This involves recognising patients who are coming to the end of their life at the earliest possible stage, and generating conversations earlier so their wishes are discussed, recorded and respected.

The sooner this is highlighted the more time it gives the patient, family members and healthcare professionals the opportunity to put things in place.

It is important that people who are closest to the patient also have these conversations early on to help provide a less complicated bereavement period.

Sue Morgan, Consultant in Palliative Medicine, said: “What we are seeing in this health board is that because we are not having conversations about death early enough, patients often do not know what to expect. They may not understand when they are moving from one stage of their condition to the next.

“Recognising when people are changing from one stage to another ensures that people get the care and support they need – like applications for various benefits and grants to support them.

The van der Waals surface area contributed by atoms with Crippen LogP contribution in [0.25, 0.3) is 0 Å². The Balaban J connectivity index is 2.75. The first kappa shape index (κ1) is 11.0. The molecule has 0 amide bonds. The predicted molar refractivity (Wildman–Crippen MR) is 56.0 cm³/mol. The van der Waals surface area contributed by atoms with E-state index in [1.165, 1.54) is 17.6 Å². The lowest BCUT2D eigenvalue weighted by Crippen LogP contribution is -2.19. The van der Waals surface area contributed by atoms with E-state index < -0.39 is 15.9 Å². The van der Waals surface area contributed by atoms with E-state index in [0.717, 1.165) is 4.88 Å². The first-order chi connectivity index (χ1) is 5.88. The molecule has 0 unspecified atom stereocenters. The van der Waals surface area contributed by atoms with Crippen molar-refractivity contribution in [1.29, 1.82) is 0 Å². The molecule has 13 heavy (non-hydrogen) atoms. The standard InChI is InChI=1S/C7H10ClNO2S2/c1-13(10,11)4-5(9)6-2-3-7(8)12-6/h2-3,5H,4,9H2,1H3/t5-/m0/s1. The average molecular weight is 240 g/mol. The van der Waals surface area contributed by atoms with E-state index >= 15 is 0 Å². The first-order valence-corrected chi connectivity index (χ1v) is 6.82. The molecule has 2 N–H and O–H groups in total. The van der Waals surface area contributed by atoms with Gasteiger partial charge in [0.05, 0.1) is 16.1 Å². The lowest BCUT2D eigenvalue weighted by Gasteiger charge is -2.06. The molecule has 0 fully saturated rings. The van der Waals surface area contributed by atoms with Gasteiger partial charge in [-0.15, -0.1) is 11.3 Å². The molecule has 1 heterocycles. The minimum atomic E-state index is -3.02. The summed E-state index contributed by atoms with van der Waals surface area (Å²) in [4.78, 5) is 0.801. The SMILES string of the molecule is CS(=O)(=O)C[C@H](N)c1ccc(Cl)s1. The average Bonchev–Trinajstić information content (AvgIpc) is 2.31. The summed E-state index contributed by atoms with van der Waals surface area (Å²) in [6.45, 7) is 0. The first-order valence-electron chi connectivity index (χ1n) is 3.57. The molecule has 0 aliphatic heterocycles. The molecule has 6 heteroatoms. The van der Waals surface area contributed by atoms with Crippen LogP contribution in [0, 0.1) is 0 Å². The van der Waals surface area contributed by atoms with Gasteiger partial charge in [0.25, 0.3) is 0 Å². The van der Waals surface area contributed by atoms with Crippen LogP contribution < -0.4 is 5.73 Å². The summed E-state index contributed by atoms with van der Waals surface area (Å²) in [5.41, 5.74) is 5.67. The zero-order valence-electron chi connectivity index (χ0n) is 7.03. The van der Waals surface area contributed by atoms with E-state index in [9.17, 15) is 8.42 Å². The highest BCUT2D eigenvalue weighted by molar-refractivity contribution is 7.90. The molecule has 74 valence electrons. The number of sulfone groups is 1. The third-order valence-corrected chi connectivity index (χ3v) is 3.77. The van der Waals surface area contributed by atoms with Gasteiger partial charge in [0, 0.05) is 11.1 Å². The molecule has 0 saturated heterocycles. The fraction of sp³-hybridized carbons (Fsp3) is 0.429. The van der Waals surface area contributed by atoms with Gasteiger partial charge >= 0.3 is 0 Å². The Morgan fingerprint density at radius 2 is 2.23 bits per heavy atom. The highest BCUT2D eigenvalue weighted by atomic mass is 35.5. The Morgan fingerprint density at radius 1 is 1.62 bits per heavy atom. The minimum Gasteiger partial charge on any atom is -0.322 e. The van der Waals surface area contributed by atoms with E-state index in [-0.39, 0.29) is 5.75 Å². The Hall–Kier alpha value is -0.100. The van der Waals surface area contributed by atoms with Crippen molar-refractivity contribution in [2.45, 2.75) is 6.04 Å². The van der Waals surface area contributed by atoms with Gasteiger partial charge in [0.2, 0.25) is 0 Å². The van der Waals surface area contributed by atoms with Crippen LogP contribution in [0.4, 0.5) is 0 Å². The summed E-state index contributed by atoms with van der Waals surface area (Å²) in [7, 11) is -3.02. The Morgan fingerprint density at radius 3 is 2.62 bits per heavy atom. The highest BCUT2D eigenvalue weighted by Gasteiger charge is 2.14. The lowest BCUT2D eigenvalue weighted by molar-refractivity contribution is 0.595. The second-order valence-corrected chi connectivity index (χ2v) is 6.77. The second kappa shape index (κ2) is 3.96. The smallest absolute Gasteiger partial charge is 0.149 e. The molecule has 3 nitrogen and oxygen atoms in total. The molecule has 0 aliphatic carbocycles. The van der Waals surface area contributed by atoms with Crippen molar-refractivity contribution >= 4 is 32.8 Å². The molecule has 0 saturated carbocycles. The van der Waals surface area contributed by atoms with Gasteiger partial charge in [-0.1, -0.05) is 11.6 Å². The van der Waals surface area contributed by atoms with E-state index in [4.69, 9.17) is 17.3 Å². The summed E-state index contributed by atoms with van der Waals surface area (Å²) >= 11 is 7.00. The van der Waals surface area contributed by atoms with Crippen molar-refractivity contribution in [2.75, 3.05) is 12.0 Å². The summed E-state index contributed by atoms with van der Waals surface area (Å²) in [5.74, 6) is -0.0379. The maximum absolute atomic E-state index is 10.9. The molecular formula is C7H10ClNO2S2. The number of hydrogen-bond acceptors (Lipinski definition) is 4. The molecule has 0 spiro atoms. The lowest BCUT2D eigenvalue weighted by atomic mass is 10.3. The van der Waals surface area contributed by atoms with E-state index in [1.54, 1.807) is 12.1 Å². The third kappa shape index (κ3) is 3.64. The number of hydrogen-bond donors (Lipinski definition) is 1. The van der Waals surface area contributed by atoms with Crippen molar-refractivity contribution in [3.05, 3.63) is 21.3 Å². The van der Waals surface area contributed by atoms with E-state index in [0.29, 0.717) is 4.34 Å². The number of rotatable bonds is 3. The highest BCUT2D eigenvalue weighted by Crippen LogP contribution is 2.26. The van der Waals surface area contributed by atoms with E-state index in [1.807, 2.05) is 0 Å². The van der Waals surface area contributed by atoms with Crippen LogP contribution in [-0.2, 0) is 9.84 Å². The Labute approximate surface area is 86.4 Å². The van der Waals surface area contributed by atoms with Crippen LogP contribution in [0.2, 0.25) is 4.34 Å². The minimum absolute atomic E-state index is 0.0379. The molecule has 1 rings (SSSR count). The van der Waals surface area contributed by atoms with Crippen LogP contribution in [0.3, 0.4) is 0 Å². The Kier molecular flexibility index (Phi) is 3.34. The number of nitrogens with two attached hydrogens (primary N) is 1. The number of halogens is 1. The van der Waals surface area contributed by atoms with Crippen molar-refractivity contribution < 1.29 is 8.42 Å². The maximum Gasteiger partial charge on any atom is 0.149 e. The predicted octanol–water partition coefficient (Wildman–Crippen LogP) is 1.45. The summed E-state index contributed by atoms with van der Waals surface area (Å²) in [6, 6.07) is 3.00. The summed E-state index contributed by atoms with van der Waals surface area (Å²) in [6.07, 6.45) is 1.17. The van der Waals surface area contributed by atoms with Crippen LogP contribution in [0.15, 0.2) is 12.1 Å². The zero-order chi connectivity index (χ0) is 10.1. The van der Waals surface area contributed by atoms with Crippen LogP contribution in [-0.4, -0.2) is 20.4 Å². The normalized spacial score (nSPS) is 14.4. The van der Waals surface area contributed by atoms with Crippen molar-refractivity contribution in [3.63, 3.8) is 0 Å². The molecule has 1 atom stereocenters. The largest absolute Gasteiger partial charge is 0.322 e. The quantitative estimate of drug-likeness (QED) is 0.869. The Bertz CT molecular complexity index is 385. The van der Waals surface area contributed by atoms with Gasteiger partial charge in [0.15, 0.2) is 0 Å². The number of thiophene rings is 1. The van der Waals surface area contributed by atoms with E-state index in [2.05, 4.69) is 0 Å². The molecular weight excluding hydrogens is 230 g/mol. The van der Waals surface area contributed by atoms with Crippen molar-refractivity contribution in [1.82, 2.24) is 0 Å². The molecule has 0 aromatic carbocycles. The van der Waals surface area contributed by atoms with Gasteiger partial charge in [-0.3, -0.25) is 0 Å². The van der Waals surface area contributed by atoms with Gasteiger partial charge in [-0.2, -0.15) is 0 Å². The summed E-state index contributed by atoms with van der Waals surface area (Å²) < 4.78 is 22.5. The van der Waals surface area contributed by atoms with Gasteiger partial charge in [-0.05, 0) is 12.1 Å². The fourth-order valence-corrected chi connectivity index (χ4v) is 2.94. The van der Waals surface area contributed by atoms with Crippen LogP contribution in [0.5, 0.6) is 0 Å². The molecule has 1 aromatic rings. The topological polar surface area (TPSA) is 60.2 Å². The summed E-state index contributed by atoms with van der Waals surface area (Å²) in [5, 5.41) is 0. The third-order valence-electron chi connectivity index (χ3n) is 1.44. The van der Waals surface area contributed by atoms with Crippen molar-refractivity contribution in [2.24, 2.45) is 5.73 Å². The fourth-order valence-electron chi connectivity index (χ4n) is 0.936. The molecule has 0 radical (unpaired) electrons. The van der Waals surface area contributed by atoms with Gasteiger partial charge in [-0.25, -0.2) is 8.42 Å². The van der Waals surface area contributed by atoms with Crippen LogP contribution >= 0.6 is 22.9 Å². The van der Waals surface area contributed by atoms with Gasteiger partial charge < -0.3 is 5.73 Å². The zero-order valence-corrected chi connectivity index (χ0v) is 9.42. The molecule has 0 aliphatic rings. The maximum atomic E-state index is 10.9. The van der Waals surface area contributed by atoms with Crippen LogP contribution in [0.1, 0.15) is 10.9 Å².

Image shows a woman standing next to a gate “As healthcare professionals, it’s understandable we are very much about making people better and not focusing on a time when that may no longer be possible.

“But having those conversations earlier with patients mean they have a better understanding of their condition and they can be more actively engaged in decision-making in what is important for them. It is also about making people aware of the choices that can be made.

“In Swansea Bay, around 53 per cent of deaths are in hospitals with patients often attached to drips and other contraptions which have little chance of adding anything, and could be making their last hours very uncomfortable.

PICTURED: Sue Morgan, Consultant in Palliative Medicine.

“In other words, are these interventions actually prolonging life, or in reality just prolonging death?

“If people knew that was the case in advance, they may opt not to go into hospital and instead have their care at home in a familiar environment with family and friends around them.